It proved to be the dreaded vote of confidence. Dropped for Tests two and three was that incremental contract in evidence. The fact that Silverwood even mentioned the word yips is enough to set alarm bells ringing. Referencing a term for the sudden and unexplained loss of skills by a professional athlete, combined with the two test dropping, is hardly a ringing endorsement.
Bess probably wished he hadn’t returned for Test four. England risked it all with a four-man attack, including a sickly Ben Stokes, who could barely walk. After dropping him for two Tests, England expected Bess to immediately return for some heavy lifting. That vote of confidence from Silverwood doing exactly as you would expect.
Bess’ inability to provide consistency and control meant the overuse of Anderson and Stokes. Root continued trying to bowl Bess until it became impossible to do so. But eventually any inkling of trust in him was entirely eroded. Eventually, Root turned to his own part time spin isntead, which proved of more value and less cost. England spin coach Jeetan Patel summed it up, “things just didn’t work out for him”. Bess’ international career had reached its nadir.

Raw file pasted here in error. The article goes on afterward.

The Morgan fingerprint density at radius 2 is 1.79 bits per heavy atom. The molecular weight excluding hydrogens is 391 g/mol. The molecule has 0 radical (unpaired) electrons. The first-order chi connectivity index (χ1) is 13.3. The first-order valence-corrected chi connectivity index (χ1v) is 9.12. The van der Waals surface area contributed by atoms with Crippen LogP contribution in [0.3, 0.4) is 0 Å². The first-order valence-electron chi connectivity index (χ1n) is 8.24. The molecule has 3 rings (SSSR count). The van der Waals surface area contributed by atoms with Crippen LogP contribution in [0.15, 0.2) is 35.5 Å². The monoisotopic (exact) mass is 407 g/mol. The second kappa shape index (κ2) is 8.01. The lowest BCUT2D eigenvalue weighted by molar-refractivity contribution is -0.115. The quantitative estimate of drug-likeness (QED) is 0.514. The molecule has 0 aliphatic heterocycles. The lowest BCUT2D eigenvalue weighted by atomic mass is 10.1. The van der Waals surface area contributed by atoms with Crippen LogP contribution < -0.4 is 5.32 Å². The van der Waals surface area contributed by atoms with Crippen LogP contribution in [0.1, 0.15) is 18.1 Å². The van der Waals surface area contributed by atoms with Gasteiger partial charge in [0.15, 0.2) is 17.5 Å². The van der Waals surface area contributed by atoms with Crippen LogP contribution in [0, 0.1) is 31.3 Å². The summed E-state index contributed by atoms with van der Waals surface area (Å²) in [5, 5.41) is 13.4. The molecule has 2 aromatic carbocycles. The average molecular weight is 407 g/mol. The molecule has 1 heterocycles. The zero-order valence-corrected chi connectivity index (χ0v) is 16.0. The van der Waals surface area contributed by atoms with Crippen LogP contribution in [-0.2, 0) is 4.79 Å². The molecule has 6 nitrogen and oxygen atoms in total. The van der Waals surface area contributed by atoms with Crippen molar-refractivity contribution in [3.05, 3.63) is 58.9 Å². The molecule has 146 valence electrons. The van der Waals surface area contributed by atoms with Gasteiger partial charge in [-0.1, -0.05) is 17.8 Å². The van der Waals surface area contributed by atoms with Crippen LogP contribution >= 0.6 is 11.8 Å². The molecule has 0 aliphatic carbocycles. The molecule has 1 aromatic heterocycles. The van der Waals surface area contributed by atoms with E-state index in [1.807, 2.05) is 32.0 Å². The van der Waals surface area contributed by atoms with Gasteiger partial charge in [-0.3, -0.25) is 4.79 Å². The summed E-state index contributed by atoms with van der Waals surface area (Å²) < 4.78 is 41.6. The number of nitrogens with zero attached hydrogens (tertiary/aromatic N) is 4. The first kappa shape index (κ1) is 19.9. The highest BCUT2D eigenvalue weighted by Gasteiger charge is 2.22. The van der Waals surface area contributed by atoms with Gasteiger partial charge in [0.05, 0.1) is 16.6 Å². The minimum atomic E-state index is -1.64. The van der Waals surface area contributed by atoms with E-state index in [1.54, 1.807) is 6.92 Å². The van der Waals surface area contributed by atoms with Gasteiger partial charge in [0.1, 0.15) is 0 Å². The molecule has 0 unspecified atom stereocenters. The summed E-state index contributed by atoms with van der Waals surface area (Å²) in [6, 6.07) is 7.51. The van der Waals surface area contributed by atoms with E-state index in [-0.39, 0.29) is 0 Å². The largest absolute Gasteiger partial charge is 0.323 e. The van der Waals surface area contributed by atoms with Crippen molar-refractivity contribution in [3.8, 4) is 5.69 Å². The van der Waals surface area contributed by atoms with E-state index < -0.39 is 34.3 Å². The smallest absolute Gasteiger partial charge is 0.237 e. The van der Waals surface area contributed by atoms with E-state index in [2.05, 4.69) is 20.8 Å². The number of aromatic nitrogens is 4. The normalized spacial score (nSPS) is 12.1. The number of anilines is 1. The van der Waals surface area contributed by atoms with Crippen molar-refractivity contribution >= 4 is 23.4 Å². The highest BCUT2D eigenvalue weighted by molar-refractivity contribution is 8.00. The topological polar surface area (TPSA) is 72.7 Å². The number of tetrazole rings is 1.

A winter that could have inked Bess as England’s spin option for the next decade, appears to have sent him to the back of the queue. Spinners left at home appear to have jumped ahead of Bess in the pecking order, simply by virtue of not playing.
Bess is now back to where he was around eighteen months ago. Having to prove himself in the notoriously spin averse County Championship. So, where better to turn than the extremely seam-friendly Headingley?